‘American Pickers’, ‘Antiques Roadshow’ visits New Mexico | Local News

The New Mexico office supply store in downtown Española is unremarkable from the outside — but inside, antique cash registers, typewriters and other office equipment obsolete offer customers a journey through time.

“My father started the business in 1959 as a typewriter service, and we’ve been collecting ever since,” said store owner Marlo Martínez. “Remington, Royal Standard, SmithCorona. I have close to 200.

Martínez, 64, also collects old phonographs, telephones and trophies. He heard American Pickers was coming to New Mexico and said he would like to host the show.

The show, which has visited New Mexico three times since its premiere on the History Channel in 2010, returns to the state in March.

The show’s hosts visit people’s homes, barns and sheds in hopes of finding antiques to buy, while uncovering stories about how the collections came to be. Items purchased are for resale, Customers, or Hosts’ personal collections.

Amateur and serious collectors, hoarders and people who have inherited antiques can invite collectors into their homes. The show also veers into the occasional “freestyling,” as the hosts stop at spots along the way that could fetch treasure.

It’s one of two opportunities for residents to showcase their collectibles to a national television audience in the coming months. The PBS show Antiques Tour announced this week that he will visit Museum Hill in

Santa Fe on June 14, offering antique appraisals.

This show will produce three episodes of the one-day event, which will air in 2023.

Admission to Antiques Tour The event is free, but those hoping to attend should request a ticket by March 21 at pbs.org/roadshowtickets. Ticket applicants will then be selected by lottery.

Johnnie Meier, owner of the Classical Gas Museum on NM 68 in Embudo, said American Pickers contacted him about five years ago.

Meier has been collecting antique gas pumps, road signs and travel memorabilia for over 20 years.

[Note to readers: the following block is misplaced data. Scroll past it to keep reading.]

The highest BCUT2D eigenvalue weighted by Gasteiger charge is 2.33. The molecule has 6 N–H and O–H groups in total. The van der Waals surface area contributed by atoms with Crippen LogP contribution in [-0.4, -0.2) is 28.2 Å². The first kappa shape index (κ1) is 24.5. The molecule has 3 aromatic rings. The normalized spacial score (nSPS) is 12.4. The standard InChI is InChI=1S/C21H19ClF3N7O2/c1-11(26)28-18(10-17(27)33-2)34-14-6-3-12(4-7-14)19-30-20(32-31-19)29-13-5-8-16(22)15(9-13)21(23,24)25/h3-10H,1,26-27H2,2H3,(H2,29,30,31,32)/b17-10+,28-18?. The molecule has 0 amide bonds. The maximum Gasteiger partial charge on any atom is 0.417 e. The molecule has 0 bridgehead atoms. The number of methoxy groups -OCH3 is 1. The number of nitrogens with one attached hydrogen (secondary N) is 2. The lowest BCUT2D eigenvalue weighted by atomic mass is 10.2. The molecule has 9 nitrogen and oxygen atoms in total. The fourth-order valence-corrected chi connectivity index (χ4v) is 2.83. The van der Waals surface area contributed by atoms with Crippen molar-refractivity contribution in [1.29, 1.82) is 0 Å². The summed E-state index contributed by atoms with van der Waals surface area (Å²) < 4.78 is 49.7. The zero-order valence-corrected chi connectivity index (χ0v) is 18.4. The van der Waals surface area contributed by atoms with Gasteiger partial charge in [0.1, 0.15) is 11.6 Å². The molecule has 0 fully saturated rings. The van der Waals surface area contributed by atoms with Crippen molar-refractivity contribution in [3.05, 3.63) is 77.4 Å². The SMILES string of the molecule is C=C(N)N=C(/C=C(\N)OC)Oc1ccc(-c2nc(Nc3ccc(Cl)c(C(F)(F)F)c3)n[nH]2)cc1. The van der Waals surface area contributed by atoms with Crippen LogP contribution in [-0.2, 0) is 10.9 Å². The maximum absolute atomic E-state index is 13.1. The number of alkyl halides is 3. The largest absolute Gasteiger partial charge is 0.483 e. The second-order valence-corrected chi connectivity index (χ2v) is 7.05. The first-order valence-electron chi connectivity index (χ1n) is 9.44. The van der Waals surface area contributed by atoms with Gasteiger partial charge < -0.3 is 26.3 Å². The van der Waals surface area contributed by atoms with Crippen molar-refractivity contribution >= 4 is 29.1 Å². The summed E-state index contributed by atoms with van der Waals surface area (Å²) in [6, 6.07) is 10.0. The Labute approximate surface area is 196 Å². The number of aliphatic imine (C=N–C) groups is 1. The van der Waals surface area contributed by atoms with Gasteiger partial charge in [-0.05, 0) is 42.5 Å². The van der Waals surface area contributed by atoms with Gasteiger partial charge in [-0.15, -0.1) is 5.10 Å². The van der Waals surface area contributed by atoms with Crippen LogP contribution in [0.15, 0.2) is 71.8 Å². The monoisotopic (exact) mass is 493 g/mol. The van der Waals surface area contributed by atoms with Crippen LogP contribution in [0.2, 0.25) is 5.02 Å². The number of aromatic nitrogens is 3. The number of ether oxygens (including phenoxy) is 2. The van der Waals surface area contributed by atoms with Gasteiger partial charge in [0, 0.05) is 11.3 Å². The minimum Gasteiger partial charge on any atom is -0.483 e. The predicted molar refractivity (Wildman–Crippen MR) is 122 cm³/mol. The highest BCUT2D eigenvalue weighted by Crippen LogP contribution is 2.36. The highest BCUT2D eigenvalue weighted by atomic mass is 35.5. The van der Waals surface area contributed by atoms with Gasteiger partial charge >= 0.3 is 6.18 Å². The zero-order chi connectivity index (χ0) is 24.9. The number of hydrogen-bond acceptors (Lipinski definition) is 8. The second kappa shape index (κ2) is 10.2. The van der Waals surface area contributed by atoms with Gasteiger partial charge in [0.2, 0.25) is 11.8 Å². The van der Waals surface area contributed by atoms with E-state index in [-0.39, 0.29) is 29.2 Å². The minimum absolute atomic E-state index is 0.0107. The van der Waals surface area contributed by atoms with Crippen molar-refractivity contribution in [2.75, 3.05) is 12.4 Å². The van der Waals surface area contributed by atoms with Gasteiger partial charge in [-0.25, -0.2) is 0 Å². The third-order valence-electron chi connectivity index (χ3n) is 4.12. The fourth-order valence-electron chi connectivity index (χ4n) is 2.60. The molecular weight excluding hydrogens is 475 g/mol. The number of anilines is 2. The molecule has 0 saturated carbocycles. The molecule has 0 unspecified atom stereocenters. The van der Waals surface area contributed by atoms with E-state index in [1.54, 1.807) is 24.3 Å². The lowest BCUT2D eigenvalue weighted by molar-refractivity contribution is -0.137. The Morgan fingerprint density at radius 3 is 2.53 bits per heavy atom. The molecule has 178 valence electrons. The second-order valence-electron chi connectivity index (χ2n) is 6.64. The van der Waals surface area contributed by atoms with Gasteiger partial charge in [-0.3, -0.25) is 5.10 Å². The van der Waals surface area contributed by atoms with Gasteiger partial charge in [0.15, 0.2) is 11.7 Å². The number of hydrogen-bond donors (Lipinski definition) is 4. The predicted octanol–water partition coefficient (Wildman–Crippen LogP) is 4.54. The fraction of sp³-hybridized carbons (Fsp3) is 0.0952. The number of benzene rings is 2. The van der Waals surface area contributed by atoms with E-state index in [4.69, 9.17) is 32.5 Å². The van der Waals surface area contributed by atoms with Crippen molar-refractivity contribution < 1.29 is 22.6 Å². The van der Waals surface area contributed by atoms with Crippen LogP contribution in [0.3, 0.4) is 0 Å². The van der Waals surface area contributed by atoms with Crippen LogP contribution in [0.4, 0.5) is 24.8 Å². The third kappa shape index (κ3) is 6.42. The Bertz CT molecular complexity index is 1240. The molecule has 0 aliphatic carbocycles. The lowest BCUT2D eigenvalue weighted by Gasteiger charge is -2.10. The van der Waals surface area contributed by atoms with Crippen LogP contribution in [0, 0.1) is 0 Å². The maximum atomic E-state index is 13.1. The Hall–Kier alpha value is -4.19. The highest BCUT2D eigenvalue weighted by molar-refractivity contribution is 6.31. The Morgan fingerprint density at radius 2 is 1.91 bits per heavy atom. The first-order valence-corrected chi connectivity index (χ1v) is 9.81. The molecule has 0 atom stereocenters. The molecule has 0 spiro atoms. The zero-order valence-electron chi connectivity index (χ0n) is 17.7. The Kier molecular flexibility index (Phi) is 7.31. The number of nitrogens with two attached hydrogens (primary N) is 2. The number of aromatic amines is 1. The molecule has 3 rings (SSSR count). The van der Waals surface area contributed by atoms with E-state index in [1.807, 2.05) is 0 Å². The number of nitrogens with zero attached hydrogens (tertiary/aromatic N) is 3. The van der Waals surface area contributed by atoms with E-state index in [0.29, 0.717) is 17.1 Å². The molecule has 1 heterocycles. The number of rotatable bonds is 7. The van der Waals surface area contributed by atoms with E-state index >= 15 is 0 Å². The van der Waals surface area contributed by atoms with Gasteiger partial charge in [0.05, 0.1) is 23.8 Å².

He said he loved the show and watched it from the start.

American Pickers private collection stores only — no stores, flea markets, museums, auctions, businesses, or places open to the public.

But Meier does not count his collection.

“I’ve watched episodes where they visited museums, so I’m not sure the politics are that tough,” he said. “I think it would be a fun episode,” he added, hinting at the possibility of an episode featuring his museum. “There’s a lot of crazy stuff here.”

The show’s hosts have a preference for old cars, trucks, and motorcycles, but watch all sorts of other collectibles. In their explorations, they hope to uncover American history.

Mike Wolfe and Frank Fritz were the show’s hosts until Fritz left abruptly in July.

Wolfe then brought his brother, Robbie Wolfe.

Joining them is Danielle Colby-Kushman, who generates leads and runs the office of Wolfe’s company, Antique Archeology, in Le Claire, Iowa.

The show, which has produced more than 300 episodes, first came to New Mexico for an episode titled “Space Oddities,” which aired in August 2015.

Wolfe and Fritz went to a recreated Old West town in Las Cruces. There they haggled with Joe Soebbing, the attraction’s owner, and scored a cigarette slot machine, a neon sign, and a roulette wheel.

They also saw a tintype photograph of Billy the Kid and Dan Dedrick, which they believe could be worth up to $1 million.

Wolfe and Fritz then drove to Roswell, where they picked up an old car collection and left with two 1931 Ford Model A’s.

In another episode titled “Daredevil Duffey“, which aired the following week, the two met motorcycle rider Bob Duffey and pored over his decades-old collection of bikes and memorabilia.

And in “The Ghost of the West,” which aired July 2020, Wolfe and Colby-Kushman traveled to Springer and visited Carrie and Mike Hobbs, who had purchased a nearly 2-century-old livery stable along from the historic Santa Fe Trail.

The property, named RH Cowan Livery Stable, was full of maps, books, photos, furniture, auto parts, flags and other antiques.

The two traveled to Cuchillo, a town outside of Truth or Consequences, and visited a historic adobe village that is now a rustic bed and breakfast. They also visited a private residence filled with antiques and an old bar, business, post office and hotel that told the story of the town.

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